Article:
javascripttypescripttypeerrortsctypechecking

Why doesn't type assertion get rid of "Element implicitly has an 'any' type" in this particular case?


I have this code (it's a bit concocted, but I need it to be this way and with this type structure). Basically I want an array to be sorted this way:

  • first by the item type
  • then by the owner
  • then by the value

I.e. if there are two elements with the same itemType, then owner is considered and so on. This is just in case, it should not have any direct relation to the tsc error in question.

'use strict';

type Item = {
  itemType: 'itemTypeA' | 'itemTypeB';
  belongsTo: 'ownerA' | 'ownerB';
  value: number;
};

type Argument = {
  items: Item[];
};

const a: Argument = {
  items: [
    {
      itemType: 'itemTypeB',
      belongsTo: 'ownerA',
      value: 0,
    },
    {
      itemType: 'itemTypeA',
      belongsTo: 'ownerB',
      value: 1,
    },
    {
      itemType: 'itemTypeB',
      belongsTo: 'ownerA',
      value: 10,
    },
    {
      itemType: 'itemTypeB',
      belongsTo: 'ownerA',
      value: 0,
    },
  ],
};
console.log(testFunc(a));

function testFunc(arg: Argument): string {
  const sortByData = new Map([
    ['itemType', { itemTypeA: 0, itemTypeB: 1, },],
    ['belongsTo', { ownerA: 0, ownerB: 1, },],
    ['value', null,],
  ]);
  arg.items.sort((a, b) => {
    for (const [propName, sortValues] of sortByData) {
      //// @ts-ignore: failed to make it work with type checks
      const aValue = sortValues ? sortValues[a[propName]] as any as number : a[propName];
      ////// @ts-ignore: failed to make it work with type checks
      //const bValue = sortValues ? sortValues[b[propName]] : b[propName];
      //if (aValue > bValue) {
      //  return 1;
      //} else if (aValue < bValue) {
      //  return -1;
      //}
    }
    return 0;
  });
  console.log('AAA', arg.items);
  return '123';
}

The problem is that this line:

const aValue = sortValues ? sortValues[a[propName]] as any as number : a[propName];
                            ~~~~~~~~~~~~~~~~~~~~~~~

causes this error:

Element implicitly has an 'any' type because expression of type 'any' can't be used to index type '{ itemTypeA: number; itemTypeB: number; ownerA?: never; ownerB?: never; } | { ownerA: number; ownerB: number; itemTypeA?: never; itemTypeB?: …

I know that this (the ~~ underlined) expression is a number. It'd suffice for me just to assert it's a number, but even this didn't work.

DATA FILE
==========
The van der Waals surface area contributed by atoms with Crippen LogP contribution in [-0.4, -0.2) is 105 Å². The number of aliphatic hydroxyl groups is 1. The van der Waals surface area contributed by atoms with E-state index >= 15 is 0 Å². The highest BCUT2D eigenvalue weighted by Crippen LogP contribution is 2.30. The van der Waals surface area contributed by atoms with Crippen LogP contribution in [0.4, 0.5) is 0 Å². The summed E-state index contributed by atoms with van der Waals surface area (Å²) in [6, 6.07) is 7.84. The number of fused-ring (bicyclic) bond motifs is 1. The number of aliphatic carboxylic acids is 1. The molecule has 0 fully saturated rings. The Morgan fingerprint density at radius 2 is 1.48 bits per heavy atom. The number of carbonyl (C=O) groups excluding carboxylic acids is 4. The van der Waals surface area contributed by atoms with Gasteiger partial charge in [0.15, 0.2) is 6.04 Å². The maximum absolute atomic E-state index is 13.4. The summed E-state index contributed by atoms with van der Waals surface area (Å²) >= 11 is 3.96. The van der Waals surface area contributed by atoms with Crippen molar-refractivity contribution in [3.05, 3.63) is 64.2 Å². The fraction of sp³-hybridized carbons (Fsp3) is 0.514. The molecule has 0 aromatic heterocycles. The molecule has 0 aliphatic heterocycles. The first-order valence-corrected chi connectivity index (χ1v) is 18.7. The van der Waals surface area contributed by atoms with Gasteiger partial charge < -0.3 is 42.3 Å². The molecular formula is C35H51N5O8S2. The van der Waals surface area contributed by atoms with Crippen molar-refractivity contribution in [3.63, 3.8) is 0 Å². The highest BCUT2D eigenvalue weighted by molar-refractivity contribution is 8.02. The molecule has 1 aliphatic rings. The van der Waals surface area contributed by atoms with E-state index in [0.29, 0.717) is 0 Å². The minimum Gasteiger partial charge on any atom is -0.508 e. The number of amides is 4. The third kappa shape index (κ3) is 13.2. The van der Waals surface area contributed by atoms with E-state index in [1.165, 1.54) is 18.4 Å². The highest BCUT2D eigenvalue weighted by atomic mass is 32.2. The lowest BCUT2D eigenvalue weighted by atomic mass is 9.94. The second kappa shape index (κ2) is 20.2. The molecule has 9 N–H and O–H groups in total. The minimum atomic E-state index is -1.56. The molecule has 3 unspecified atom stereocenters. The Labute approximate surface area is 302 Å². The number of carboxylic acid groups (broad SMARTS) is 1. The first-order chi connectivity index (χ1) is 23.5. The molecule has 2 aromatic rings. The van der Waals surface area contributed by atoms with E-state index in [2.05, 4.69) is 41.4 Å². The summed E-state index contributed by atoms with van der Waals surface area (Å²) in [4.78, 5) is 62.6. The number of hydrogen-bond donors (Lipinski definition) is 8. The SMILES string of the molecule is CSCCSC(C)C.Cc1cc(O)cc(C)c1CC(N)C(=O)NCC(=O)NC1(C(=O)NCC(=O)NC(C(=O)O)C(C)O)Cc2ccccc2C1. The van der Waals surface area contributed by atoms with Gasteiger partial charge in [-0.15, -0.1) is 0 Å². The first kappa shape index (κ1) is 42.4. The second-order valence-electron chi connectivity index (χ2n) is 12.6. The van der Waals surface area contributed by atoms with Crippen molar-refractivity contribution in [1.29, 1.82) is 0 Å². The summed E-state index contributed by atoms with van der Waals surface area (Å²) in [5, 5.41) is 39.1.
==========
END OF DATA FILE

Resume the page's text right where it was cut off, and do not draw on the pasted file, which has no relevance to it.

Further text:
So could someone please explain, why the type assertion doesn't work in this case, or, more generally, what is the best way to get rid of the error? (The only one I've found is to just disable the type checking with // @ts-ignore: failed to make it work with type checks)


Solution

  • You had multiple type errors in different locations, so you would need multiple type assertions to resolve them. In something like sortValues[a[propName]], you are relying on propName to be seen as a valid key of a, and a[propName] to be seen as a valid key of sortValues. Neither of these are true for the code you've written. Going into why that's the case is out of scope here, but if you want to resolve via type assertion, you'll need to assert each one of those:

    const aValue = sortValues ?
        sortValues[a[propName as keyof Item] as keyof typeof sortValues] as number :
        a[propName as keyof Item];
    

    If you're just trying to resolve errors by turning off type checking you can reduce the number of assertions by making use of the any type:

    arg.items.sort((a: any, b) => {
        for (const [propName, sortValues] of sortByData as Map<string, any>) {
            const aValue = sortValues ? sortValues[a[propName]] : a[propName];
        }
        return 0;
    });
    

    You can use the //@ts-ignore comment directive to suppress errors, but I would never recommend this unless you've exhausted all other options. Doing so doesn't turn off type checking; it just disables displaying the error. And while an error might be displayed in some line of your code, the underlying problem might not be confined to that line... so you could potentially see strange problems in other places in your code. In other words, compiler errors are often indicative of some actual problem, and that actual problem would still be there if you //@ts-ignore it. For something as trivial as a type assertion there probably wouldn't be such non-local effects, but for something as trivial as a type assertion you should just use the type assertion in the first place. As it says in the documentation, "we recommend you use these comments very sparingly."

    Playground link to code